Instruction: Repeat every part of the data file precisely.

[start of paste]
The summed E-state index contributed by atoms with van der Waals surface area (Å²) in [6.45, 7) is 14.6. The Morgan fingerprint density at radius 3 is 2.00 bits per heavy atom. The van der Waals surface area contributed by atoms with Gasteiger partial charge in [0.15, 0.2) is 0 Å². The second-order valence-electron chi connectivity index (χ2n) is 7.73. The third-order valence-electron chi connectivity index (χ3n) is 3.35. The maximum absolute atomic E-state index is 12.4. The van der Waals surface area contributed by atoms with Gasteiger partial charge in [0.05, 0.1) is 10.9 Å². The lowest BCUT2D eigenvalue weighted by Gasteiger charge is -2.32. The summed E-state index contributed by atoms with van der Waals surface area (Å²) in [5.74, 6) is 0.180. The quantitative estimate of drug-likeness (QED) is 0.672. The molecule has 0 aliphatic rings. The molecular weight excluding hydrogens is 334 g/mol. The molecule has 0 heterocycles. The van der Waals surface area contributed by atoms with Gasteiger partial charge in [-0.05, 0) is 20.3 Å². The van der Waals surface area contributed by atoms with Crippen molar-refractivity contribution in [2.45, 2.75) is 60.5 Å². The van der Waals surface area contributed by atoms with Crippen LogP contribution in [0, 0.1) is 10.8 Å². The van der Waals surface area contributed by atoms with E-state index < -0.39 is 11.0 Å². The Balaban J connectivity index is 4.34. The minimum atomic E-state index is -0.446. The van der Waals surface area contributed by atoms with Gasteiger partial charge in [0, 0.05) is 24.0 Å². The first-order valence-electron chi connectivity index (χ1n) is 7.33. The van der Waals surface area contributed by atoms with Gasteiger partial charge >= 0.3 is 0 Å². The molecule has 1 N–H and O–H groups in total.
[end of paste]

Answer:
The summed E-state index contributed by atoms with van der Waals surface area (Å²) in [6.45, 7) is 14.6. The Morgan fingerprint density at radius 3 is 2.00 bits per heavy atom. The van der Waals surface area contributed by atoms with Gasteiger partial charge in [0.15, 0.2) is 0 Å². The second-order valence-electron chi connectivity index (χ2n) is 7.73. The third-order valence-electron chi connectivity index (χ3n) is 3.35. The maximum absolute atomic E-state index is 12.4. The van der Waals surface area contributed by atoms with Gasteiger partial charge in [0.05, 0.1) is 10.9 Å². The lowest BCUT2D eigenvalue weighted by Gasteiger charge is -2.32. The summed E-state index contributed by atoms with van der Waals surface area (Å²) in [5.74, 6) is 0.180. The quantitative estimate of drug-likeness (QED) is 0.672. The molecule has 0 aliphatic rings. The molecular weight excluding hydrogens is 334 g/mol. The molecule has 0 heterocycles. The van der Waals surface area contributed by atoms with Gasteiger partial charge in [-0.05, 0) is 20.3 Å². The van der Waals surface area contributed by atoms with Crippen molar-refractivity contribution in [2.45, 2.75) is 60.5 Å². The van der Waals surface area contributed by atoms with Crippen LogP contribution in [0, 0.1) is 10.8 Å². The van der Waals surface area contributed by atoms with E-state index < -0.39 is 11.0 Å². The Balaban J connectivity index is 4.34. The minimum atomic E-state index is -0.446. The van der Waals surface area contributed by atoms with Gasteiger partial charge in [0, 0.05) is 24.0 Å². The first-order valence-electron chi connectivity index (χ1n) is 7.33. The van der Waals surface area contributed by atoms with Gasteiger partial charge >= 0.3 is 0 Å². The molecule has 1 N–H and O–H groups in total.